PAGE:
This is just a little side story that didn't really belong anywhere by itself. What can I say? I'm embarrassingly attached to my OC's.

Professor Abernathy held out a paper that had a brilliant red 100% written across the top. "Nicely done, Mr. Dimitar, as usual!" he murmured.

The young Ishvalan gave an inclination of his head. "Thank you, sir. Have a good weekend."

"You, too!"

Stoyan tucked the graded exam into his satchel and headed out the door, joining with the other students in the hallway. He attracted much less attention than he did a few months ago when classes started at the University of Central City. Back then, he was openly stared at. Aside from being the only Ishvalan in the entire student body, at twenty-two he was the oldest freshman these ivy-covered walls had seen in a long time. There were some who had whispered that perhaps he was a little backward and had been held back in school. It was pointed out by others that not only was he enrolled in honors classes, but he had probably been forced to put his education on hold while he was exiled from his homeland.

He soon dispelled any other preconceived notions about himself and his people. If he drew attention now, it was usually in admiration. He was at first considered to be exotic, but his simple, solemn courtesy made him much less so. Some of his classmates even began to seek him out for help with their mathematics homework.

But the music department was his favorite haunt. He studied basic theory. He signed up to be in the choir for a Masters student's choral conducting class. He sometimes brought his Ishvalan instruments to play for his teachers. He attended student concerts and recitals whenever he had the chance. He was at school from early morning to late afternoon every day, catching the city bus at the end of the day to head home to the apartment he shared with Shua. When he got home he took private lessons on the violin and piano.

A number of other students occasionally took the same bus as he did, and on a drizzly day after the beginning of spring, a couple of young ladies boarded the bus just behind him as it stopped in front of the university. As they settled in a seat across from Stoyan, one nudged the other then leaned out of her seat a little.

"It's Stoyan, isn't it?" she asked.

Stoyan looked up from his book to find a pair of bold, inquisitive green eyes gazing at him. He didn't recognize her from any of his classes, rather someone who was on the periphery, either in the library or the cafeteria. She was certainly noticeable. She always dressed stylishly and had her black hair cut in a short bob. He gave her a polite nod. "Yes, that's me," he replied.

She thrust out her hand. "Arabella Woodrow!" She gave a nod toward the girl sitting next to her. "This is my chum, Nancy."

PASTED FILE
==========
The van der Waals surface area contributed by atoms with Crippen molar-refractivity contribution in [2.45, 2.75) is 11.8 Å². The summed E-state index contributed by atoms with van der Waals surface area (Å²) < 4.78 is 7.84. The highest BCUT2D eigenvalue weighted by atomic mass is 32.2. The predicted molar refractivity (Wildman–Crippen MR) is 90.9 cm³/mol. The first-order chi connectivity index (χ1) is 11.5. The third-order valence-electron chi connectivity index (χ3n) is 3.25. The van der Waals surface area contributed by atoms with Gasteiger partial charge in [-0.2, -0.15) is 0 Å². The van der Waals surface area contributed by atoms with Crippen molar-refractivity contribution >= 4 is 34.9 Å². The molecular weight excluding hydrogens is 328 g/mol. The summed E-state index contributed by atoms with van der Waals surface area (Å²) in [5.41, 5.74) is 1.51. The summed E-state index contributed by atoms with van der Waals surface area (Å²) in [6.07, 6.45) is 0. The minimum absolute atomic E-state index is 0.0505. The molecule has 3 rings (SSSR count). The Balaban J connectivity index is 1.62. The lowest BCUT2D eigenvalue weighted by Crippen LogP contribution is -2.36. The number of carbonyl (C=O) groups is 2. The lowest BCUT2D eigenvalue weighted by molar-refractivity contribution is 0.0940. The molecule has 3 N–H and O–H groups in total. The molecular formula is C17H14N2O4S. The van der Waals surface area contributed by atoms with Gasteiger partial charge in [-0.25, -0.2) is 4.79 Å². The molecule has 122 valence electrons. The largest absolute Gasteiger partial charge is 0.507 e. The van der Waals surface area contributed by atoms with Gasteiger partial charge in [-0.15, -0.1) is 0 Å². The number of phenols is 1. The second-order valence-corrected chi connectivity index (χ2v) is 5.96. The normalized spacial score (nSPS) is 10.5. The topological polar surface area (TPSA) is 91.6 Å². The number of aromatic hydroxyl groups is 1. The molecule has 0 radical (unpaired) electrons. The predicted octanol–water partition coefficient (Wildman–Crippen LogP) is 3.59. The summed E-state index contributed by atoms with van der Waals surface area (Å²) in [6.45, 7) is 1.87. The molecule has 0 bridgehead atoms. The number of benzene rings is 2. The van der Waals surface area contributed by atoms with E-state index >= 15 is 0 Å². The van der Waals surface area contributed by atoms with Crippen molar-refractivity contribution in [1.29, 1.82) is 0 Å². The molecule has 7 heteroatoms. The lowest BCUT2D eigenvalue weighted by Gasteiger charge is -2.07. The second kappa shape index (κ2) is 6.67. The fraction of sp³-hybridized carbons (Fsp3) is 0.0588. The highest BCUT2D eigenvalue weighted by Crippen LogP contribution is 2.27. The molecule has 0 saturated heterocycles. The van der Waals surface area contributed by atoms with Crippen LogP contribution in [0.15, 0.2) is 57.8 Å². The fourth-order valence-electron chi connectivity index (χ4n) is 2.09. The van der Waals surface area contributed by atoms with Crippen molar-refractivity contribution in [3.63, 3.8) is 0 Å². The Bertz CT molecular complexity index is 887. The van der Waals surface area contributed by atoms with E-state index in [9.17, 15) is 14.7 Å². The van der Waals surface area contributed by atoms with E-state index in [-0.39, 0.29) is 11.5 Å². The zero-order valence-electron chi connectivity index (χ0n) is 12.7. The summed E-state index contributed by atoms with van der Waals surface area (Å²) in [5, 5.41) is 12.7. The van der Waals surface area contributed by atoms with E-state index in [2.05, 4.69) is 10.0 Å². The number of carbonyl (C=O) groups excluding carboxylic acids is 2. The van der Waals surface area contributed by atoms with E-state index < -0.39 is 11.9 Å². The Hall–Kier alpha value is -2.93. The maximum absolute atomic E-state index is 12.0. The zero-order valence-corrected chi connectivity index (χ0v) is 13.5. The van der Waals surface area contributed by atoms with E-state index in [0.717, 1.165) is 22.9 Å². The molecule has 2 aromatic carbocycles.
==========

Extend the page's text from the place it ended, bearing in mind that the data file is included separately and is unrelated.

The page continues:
Nancy, a quiet, retiring young woman, gave a self-conscious little wave.

"It's a pleasure to meet you both," Stoyan said, shaking her hand.

"Well, gosh!" Arabella remarked matter-of-factly. "What nice manners! I'm telling you, I like to consider myself a modern girl, but I don't mind a little old fashioned courtesy. Boys these days! They're simply too full of themselves. Not like you!"

"Oh…well, I suppose was just raised that way." Stoyan wasn't necessarily used to "modern girls," although Naisha could be considered one.

"Of course you were." Arabella gave a little tilt of her chin toward the violin case that sat Stoyan had across his lap. "So, you're a music major, aren't you?"

Stoyan nodded. "With a mathematics minor."

The girl looked impressed. "You certainly are busy, then!"

"I like to make the best use of my time," Stoyan replied. "I don't want to disappoint anyone back home."

"Oh, I disappoint my folks all the time," Arabella sighed, not sounding in the least bit remorseful. "Particularly since I changed my major to drama." She flashed him a brilliant smile. "I'm thinking of Bella Wood as a stage name. How do you think that would look on a playbill?"

Names were a tender subject to Ishvalans. Unless she was ashamed, Stoyan didn't see the point. "It would save ink, I suppose."

Arabella let out peal of musical laughter. She reached across the aisle and smacked him lightly on the knee. "Oh, you're devastatingly handsome and funny! I like that in a man!"

Stoyan could feel his cheeks mantling. Considering the dark hue of his skin, it was unlikely that Arabella could tell, but he felt as though his face was glowing.

She gave him an admiring look. "Your parents must be terribly proud of you!"

Looking back down at his book Stoyan answered quietly, "I'd like to think they would be, but they died in the war."

The boldness in Arabella's eyes faltered and she drew in a quick gasp and put her hand over her mouth. "Oh! Oh, golly! I'm so sorry!"

Stoyan lifted his shoulders a little. It was something he had finally come to terms with. "A lot of us lost our families, but we made new ones." He smiled. "Those are the people that I want to make proud of me."